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Changing the active culture

In a previous chapter, we had a look at the CultureInfo class, and we briefly discussed how to change it for a page. However, since changing the current culture is so essential, this chapter will contain an in-depth look of the different ways to accomplish this.


Both Culture and UICulture is automatically set based on the browser settings of your visitor. Try running the following page:

<%@ Page Language="C#" %>
<html xmlns="">
<head runat="server">
    <title>CultureInfo demo</title>
    <form id="MainForm" runat="server">
        <% Response.Write("Your current culture: " + System.Globalization.CultureInfo.CurrentCulture.DisplayName); %>

Now, access your browsers language settings:

Internet Explorer: Click the Tools button, select Internet Options, then click the Languages button.

Firefox: Click the Tools menu, select Options, select the Content tab and then click the Choose button in the Languages group.

Add another language, and then move it to the top of the list. Close the dialog and reload the page (F5). You will now see the name of the culture matching your newly selected language.

The Page directive/class

As we saw in the previous chapter, we can simply define both Culture and UICulture by accessing the properties in the Page directive:

<%@ Page Language="C#" Culture="en-US" UICulture="en-US" %>

Since the Page directive is just a shortcut to the Page class, this can be done from CodeBehind as well. However, we have to do it at a certain point, before the page is being rendered, to make sure that it has the desired effect. This is where the InitializeCulture() method comes into play, a method that is called by ASP.NET pretty early in the Page life cycle, which you can override:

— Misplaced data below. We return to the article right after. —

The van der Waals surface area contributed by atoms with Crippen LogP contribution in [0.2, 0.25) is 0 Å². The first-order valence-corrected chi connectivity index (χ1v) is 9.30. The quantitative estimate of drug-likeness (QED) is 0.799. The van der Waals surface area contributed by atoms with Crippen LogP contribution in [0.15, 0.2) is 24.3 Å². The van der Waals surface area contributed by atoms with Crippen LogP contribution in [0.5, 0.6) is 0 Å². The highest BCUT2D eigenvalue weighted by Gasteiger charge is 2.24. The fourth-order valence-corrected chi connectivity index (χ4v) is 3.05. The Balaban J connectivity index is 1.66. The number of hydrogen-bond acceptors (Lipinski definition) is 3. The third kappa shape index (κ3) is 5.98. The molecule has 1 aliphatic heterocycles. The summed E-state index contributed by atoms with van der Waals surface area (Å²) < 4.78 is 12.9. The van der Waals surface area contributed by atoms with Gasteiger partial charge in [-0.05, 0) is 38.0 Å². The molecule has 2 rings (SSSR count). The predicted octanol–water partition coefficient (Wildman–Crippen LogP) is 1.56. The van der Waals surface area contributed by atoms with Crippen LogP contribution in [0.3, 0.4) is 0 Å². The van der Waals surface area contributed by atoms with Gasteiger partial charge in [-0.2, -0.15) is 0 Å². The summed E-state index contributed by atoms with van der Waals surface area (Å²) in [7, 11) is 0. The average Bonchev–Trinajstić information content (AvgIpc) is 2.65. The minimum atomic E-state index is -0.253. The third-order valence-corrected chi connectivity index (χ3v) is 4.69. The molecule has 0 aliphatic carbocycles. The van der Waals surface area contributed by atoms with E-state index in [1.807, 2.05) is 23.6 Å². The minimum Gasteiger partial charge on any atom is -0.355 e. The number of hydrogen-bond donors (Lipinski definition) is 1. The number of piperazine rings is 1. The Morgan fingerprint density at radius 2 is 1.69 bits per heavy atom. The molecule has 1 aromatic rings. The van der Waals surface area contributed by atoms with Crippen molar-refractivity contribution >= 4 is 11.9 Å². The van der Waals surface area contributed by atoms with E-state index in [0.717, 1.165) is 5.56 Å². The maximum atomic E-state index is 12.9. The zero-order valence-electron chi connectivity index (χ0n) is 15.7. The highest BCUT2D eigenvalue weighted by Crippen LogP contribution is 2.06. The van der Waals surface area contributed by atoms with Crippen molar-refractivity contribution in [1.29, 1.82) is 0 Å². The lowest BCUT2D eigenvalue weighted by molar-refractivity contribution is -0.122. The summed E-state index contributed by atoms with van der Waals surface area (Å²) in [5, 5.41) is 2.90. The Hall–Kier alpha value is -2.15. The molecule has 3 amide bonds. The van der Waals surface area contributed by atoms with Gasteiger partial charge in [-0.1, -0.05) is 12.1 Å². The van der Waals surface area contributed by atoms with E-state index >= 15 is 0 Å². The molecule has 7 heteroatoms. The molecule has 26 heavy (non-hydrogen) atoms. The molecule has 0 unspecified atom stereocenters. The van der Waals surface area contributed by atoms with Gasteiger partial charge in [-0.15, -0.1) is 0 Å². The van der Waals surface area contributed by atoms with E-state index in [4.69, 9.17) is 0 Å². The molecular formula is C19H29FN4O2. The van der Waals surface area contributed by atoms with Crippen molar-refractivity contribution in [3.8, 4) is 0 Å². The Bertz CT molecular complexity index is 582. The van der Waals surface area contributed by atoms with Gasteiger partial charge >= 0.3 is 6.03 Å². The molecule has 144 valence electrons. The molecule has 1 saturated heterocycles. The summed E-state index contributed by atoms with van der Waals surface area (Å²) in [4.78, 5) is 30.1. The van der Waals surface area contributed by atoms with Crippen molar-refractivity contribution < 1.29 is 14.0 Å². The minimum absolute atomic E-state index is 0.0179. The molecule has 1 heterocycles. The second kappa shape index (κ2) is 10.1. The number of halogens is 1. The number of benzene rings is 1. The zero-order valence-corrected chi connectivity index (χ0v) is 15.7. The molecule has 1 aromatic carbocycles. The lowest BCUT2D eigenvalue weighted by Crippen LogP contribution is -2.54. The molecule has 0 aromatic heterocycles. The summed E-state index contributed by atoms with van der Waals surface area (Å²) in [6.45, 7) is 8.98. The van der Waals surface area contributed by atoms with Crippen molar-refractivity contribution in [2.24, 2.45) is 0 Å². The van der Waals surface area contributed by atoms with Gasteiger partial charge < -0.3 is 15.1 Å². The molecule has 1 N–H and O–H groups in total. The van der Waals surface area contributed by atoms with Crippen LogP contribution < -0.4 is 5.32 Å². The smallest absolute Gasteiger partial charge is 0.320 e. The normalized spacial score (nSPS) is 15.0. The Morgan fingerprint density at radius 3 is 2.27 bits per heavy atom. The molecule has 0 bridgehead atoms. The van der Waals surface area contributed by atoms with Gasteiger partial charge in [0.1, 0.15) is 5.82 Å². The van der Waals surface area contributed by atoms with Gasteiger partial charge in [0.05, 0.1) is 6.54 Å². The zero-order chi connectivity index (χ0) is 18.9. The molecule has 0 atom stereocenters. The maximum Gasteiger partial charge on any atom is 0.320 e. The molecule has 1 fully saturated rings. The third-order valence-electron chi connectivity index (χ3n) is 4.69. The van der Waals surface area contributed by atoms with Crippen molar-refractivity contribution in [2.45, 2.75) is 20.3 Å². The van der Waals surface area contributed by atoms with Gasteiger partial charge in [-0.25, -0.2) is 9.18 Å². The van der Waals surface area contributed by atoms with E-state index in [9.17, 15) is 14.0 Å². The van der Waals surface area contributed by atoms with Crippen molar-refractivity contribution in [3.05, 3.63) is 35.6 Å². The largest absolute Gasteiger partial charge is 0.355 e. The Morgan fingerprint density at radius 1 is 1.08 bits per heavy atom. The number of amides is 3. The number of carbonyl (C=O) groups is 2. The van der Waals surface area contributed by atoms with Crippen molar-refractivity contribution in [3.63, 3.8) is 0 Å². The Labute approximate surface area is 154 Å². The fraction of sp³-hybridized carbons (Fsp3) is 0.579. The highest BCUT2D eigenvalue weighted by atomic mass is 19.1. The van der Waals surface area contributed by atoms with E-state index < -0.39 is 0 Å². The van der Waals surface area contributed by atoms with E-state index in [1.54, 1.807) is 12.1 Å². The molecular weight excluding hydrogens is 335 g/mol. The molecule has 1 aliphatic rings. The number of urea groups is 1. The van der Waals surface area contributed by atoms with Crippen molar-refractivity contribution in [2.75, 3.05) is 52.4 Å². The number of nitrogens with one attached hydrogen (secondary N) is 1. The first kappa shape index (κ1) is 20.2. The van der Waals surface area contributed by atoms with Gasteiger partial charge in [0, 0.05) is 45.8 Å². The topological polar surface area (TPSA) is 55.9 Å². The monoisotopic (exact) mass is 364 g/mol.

public partial class CultureInfoTest : System.Web.UI.Page
    protected override void InitializeCulture()
        Page.Culture = "en-GB";
        Page.UICulture = "en-GB";

    protected void Page_Load(object sender, EventArgs e)

You should be aware that the Page.Culture and Page.UICulture properties them self are merely shortcuts to the System.Threading.Thread.CurrentThread.CurrentCulture and System.Threading.Thread.CurrentThread.CurrentUICulture.


You can set the Culture and UICulture for all your pages, via the web.config file. Use the globalization node, which is a child node of the system.web node, like this:

<globalization uiCulture="en-US" culture="en-US" />

If needed, you can still override this setting on individual pages.

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